In these brief words, Juwayriyyah (RA) established herself as a woman of intelligence, dignity and of faith. Her very first words made it clear that she had accepted Islam – why else would she refer to him as the Messenger of Allah? – and called attention to her situation by emphasising her former position as the daughter of a leader, and her current position as a prisoner. She made it known that she was not helpless and idle and would not allow herself to remain a prisoner. This not only ensured that everyone present was aware of the fact that she had taken pro-active measures, but also called upon Rasool Allah’s sense of honour, compassion and generosity to assist her.
Indeed, this small speech was all it took to guarantee freedom not only for herself, but also for her entire tribe. Rasool Allah (SAW) was so impressed by her that he immediately told her, “Would you like something better than that?”
Quick-witted as ever, Juwayriyyah (RA) didn’t simply accept, but rather asked, “What is it?”
Rasool Allah (SAW) said, “I will pay your ransom and marry you as well.”
Her answer was swift. “Yes, O Messenger of Allah!”
And with that, she was included amongst the ranks of the Mothers of the Believers. Not only that, but due to her acceptance of Islam and her position as the wife of Rasool Allah (SAW), she also secured the freedom of her entire tribe, as well as bringing them closer to Islam. The power of her words – of her voice – was clear.
Unfortunately, it’s common today in many Muslim cultures and communities to find that women who speak up, whether in defence of themselves or for a specific cause, are penalised for voicing themselves. Their modesty, their piety and even their personal lives are often targeted, sometimes with crude insinuations made. It is appalling that these accusations are thrown around at women who are doing little more than following in the footsteps of the heroines of Islam – the wives and daughters of Rasool Allah (RA), his female Companions and the great female scholars of the Tabi’een.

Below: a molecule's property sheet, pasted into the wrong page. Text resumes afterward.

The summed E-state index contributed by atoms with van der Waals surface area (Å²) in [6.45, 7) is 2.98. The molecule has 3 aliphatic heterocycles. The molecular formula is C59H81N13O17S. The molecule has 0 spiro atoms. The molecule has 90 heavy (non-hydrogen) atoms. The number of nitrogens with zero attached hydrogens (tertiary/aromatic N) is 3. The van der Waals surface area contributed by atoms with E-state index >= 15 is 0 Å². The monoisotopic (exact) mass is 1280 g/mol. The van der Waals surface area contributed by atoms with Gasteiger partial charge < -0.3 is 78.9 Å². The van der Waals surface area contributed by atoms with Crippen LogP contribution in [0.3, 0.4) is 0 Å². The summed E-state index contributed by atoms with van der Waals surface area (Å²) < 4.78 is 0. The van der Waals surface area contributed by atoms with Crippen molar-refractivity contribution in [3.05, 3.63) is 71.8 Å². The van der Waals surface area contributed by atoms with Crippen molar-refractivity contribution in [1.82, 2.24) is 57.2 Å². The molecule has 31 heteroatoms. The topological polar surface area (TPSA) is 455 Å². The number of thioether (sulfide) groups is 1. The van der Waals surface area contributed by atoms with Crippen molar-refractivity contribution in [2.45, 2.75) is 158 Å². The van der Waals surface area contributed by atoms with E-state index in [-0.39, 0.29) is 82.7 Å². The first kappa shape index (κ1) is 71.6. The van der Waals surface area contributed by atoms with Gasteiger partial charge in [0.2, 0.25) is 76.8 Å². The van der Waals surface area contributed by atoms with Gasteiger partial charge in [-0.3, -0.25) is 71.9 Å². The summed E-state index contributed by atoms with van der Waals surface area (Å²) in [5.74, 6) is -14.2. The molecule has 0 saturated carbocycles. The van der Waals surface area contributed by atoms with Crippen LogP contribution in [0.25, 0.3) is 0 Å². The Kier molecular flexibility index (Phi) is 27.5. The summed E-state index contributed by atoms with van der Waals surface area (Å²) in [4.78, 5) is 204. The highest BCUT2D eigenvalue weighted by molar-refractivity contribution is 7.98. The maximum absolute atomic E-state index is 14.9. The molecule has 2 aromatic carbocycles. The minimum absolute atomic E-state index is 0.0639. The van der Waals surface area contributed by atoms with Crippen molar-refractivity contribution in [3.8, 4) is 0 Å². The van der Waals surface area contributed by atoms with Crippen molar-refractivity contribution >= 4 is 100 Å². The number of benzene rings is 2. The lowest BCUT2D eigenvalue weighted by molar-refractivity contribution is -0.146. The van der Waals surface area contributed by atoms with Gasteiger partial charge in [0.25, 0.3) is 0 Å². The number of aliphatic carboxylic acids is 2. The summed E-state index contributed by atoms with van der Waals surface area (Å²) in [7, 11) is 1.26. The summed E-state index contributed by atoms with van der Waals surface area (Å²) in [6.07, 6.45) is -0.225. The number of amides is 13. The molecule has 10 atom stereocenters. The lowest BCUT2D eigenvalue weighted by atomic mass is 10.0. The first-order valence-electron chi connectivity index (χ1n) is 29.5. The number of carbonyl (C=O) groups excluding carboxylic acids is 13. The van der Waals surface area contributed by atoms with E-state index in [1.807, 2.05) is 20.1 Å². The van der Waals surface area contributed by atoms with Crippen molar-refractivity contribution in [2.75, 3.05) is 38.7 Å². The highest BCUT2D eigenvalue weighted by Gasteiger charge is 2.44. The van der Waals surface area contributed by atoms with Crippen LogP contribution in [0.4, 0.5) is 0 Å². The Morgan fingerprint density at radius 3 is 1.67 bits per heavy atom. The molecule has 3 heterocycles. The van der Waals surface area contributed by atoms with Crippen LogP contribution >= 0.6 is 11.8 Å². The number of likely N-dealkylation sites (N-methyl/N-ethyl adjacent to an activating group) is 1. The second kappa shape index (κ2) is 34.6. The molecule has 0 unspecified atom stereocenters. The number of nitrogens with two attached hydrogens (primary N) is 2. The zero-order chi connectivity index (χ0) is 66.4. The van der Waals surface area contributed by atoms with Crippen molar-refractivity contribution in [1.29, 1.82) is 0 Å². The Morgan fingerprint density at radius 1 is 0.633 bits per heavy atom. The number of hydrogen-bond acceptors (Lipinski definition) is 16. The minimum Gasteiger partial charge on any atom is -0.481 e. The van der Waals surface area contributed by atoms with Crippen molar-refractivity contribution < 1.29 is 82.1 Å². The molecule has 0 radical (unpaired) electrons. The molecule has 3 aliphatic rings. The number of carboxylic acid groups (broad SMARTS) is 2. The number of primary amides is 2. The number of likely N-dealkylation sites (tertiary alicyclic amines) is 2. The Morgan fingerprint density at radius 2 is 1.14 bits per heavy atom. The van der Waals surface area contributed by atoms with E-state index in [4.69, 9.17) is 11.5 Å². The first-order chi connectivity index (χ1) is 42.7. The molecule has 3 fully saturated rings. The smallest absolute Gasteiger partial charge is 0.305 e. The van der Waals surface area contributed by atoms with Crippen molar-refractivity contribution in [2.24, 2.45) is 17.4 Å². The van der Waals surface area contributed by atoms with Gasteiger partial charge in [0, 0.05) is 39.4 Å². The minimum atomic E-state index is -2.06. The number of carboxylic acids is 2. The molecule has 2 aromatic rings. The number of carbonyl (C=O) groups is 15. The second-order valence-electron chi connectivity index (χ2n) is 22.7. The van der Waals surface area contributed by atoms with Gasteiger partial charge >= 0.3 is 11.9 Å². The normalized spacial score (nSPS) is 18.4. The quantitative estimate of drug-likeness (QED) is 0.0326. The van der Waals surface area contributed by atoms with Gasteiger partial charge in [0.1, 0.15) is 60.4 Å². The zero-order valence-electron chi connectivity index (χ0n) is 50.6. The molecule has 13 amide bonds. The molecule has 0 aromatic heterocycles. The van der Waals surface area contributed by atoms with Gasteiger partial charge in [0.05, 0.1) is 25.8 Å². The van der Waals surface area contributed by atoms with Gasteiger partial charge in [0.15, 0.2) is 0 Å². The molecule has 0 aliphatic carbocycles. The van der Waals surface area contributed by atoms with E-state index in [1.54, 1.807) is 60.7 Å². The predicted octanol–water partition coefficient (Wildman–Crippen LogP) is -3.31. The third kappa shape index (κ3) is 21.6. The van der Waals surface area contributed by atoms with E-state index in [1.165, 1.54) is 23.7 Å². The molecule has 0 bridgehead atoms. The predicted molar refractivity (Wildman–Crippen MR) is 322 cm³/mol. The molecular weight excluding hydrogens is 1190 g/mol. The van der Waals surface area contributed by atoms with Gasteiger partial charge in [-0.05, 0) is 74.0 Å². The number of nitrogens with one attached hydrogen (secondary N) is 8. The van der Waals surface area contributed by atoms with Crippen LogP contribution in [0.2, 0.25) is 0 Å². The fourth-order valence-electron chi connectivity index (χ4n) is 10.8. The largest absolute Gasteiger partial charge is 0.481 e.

In a time when the Muslim Ummah is besieged on numerous fronts – militarily, economically and socially – the example of Juwayriyyah (RA) is one to be told to every Muslim man and woman, reminding us that no matter what situations we find ourselves in, Allah I helps those who help themselves. In Juwayriyyah’s case, it was her pro-activeness, her quick mind and her courage that changed her from not only prisoner to princess, but also into a woman of Jannah. By modelling ourselves on Juwayriyyah (RA), we will discover that one of the greatest tools for changing our less-than-ideal circumstances is complete trust in Allah I while never backing down from the numerous obstacles that will inevitably be in our paths.
Indeed, Allah will not change the condition of a people until they change what is in themselves. (Ar-Ra’d:11)

Zainab bint Younus (AnonyMouse) is a young woman who finds constant inspiration in the lives of the Sahabiyaat and other great women in Islamic history. She hopes that every Muslimah is able to identify with the struggles of these inspirational women and follow in their footsteps to become a part of a new generation of powerful Muslim women.

http://www.sisters-magazine.com/2015/11/05/outspoken-the-power-of-a-womans-voice/

How Did They Do It?

Were they ever tempted?
Did they ever fall short?
Did they ever wonder and doubt?
Why is my faith so weak?

Did their women all wear Niqab?
Did they all achieve their goals?
Was the world any better?
Or were they just simply better?

Were they ever frightened by the might of the enemy?
Or were they ever scared of speaking the truth?
Were they this victimized?
Were they superhuman?

Were they very much and felt outnumbered?
Did they dispute amongst themselves often as we do?
Were they united?
Did they all have a common goal?

What did they do for leisure?
Was it sports, music, poetry or folklore?
Did they have more than a day and night?
How come they did achieve so much?
How come 24hrs seems so short?

I’m going crazy here,
How did the Sahabas do it?
Where did we go wrong?
Questions begging for sincere answers

Do you know the answers?

Note:
Niqab: Veil
Sahabas: Companions of the Prophet (SAW)

Author: Sino